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The Momma Bear in Samsung's new Galaxy A range for 2016, the A5 takes a balanced approach with a 5.2-inch screen suitable for folks who want their phone "just right."
Samsung's Galaxy Note 5 is excellent overall, and the only phone to buy if you want to write by hand. However, you'll pay a huge premium for a modest upgrade from last year's model, and less pricey competitors will satisfy many.
The 27-inch iMac line from Apple gets 5K displays and new CPUs on every model.
The smallest Apple iMac trades up to a 4K display, and jumps to newer, but still not the latest, processors. While the design hasn't changed, newly crafted accessories with rechargeable batteries and Lightning connectors add flair and convenience.
Subtly improved and smartly refined, the Samsung Galaxy S5 is a superior superphone that hits every mark but the sharpest design.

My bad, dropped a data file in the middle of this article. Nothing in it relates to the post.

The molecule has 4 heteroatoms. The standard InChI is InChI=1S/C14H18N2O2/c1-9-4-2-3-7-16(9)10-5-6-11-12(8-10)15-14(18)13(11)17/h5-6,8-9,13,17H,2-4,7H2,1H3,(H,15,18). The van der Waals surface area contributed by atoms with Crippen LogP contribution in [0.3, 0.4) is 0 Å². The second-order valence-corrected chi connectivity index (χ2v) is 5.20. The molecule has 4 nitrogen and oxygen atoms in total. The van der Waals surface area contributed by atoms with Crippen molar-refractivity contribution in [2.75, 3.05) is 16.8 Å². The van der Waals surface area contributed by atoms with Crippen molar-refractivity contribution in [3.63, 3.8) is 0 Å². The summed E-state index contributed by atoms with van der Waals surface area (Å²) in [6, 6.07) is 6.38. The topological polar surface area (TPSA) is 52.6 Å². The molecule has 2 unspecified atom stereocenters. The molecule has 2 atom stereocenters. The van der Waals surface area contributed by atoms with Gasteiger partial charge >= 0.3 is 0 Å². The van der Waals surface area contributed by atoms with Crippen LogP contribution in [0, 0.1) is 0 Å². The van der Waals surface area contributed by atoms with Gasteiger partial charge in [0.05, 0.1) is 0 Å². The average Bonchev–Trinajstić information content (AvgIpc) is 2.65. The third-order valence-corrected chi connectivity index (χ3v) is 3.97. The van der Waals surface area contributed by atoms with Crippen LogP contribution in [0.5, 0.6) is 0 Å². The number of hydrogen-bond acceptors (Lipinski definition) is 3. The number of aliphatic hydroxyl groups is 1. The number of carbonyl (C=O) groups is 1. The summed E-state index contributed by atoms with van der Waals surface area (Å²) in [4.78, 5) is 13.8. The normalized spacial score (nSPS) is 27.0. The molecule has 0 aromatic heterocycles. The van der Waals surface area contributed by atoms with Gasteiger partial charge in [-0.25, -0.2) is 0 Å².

Fully embracing the trend of an all-aluminum unibody design, these inaugural A-series phones seal the deal, along with the battery.
If you've been hoping for a fully-fledged flagship phone with all the bells and whistles of the the other elite mobiles just in a more compact size, prepare to be disappointed. The Galaxy S5 Mini matches the regular S5 in name and looks, but not in specs. If you're after a comfortable to use phone with the Samsung name and enough power for everyday use, it'll suit well. For a true compact flagship, look towards Sony's Xperia Z3 Compact.
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The Logitech Bluetooth keyboard case for the Tab S 10.5 is a compact way to add an extra level of protection to your slate, but the build quality of the keyboard is too cheap to justify its $100/£90 starting price.
Sprint's Samsung Galaxy S5 Sport inches ahead of the original S5 by combining identical performance in a slightly more polished package.
Though it's only marginally more durable than the original Galaxy S5, the Galaxy S5 Active's physical buttons and high-end features keep it in Samsung's hit parade.